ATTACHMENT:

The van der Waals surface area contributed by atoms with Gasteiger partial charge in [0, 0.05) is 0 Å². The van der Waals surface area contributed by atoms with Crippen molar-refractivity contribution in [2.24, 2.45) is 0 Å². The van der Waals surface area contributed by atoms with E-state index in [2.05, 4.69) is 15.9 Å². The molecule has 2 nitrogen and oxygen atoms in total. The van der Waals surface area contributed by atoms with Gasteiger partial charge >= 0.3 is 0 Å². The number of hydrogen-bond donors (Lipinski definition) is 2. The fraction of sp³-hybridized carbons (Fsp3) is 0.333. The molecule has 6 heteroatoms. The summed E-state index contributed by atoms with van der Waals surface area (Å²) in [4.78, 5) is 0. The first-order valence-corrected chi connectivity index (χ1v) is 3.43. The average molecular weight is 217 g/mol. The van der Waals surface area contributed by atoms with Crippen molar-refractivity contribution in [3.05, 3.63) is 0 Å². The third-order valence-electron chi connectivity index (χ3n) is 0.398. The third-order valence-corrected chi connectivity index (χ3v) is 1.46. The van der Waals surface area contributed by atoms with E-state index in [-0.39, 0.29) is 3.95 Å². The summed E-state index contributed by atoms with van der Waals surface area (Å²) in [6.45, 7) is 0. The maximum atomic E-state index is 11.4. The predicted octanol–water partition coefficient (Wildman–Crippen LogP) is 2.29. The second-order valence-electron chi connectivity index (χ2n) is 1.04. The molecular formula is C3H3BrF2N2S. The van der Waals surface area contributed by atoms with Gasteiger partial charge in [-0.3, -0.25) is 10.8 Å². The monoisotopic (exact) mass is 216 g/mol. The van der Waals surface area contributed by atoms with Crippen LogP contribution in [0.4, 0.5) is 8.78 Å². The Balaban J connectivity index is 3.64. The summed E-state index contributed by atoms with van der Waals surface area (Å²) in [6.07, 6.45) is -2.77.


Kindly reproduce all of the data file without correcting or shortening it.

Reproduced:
The van der Waals surface area contributed by atoms with Gasteiger partial charge in [0, 0.05) is 0 Å². The van der Waals surface area contributed by atoms with Crippen molar-refractivity contribution in [2.24, 2.45) is 0 Å². The van der Waals surface area contributed by atoms with E-state index in [2.05, 4.69) is 15.9 Å². The molecule has 2 nitrogen and oxygen atoms in total. The van der Waals surface area contributed by atoms with Gasteiger partial charge >= 0.3 is 0 Å². The number of hydrogen-bond donors (Lipinski definition) is 2. The fraction of sp³-hybridized carbons (Fsp3) is 0.333. The molecule has 6 heteroatoms. The summed E-state index contributed by atoms with van der Waals surface area (Å²) in [4.78, 5) is 0. The first-order valence-corrected chi connectivity index (χ1v) is 3.43. The average molecular weight is 217 g/mol. The van der Waals surface area contributed by atoms with Crippen molar-refractivity contribution in [3.05, 3.63) is 0 Å². The third-order valence-electron chi connectivity index (χ3n) is 0.398. The third-order valence-corrected chi connectivity index (χ3v) is 1.46. The van der Waals surface area contributed by atoms with E-state index in [-0.39, 0.29) is 3.95 Å². The summed E-state index contributed by atoms with van der Waals surface area (Å²) in [6.45, 7) is 0. The maximum atomic E-state index is 11.4. The predicted octanol–water partition coefficient (Wildman–Crippen LogP) is 2.29. The second-order valence-electron chi connectivity index (χ2n) is 1.04. The molecular formula is C3H3BrF2N2S. The van der Waals surface area contributed by atoms with Gasteiger partial charge in [-0.3, -0.25) is 10.8 Å². The monoisotopic (exact) mass is 216 g/mol. The van der Waals surface area contributed by atoms with Crippen LogP contribution in [0.4, 0.5) is 8.78 Å². The Balaban J connectivity index is 3.64. The summed E-state index contributed by atoms with van der Waals surface area (Å²) in [6.07, 6.45) is -2.77.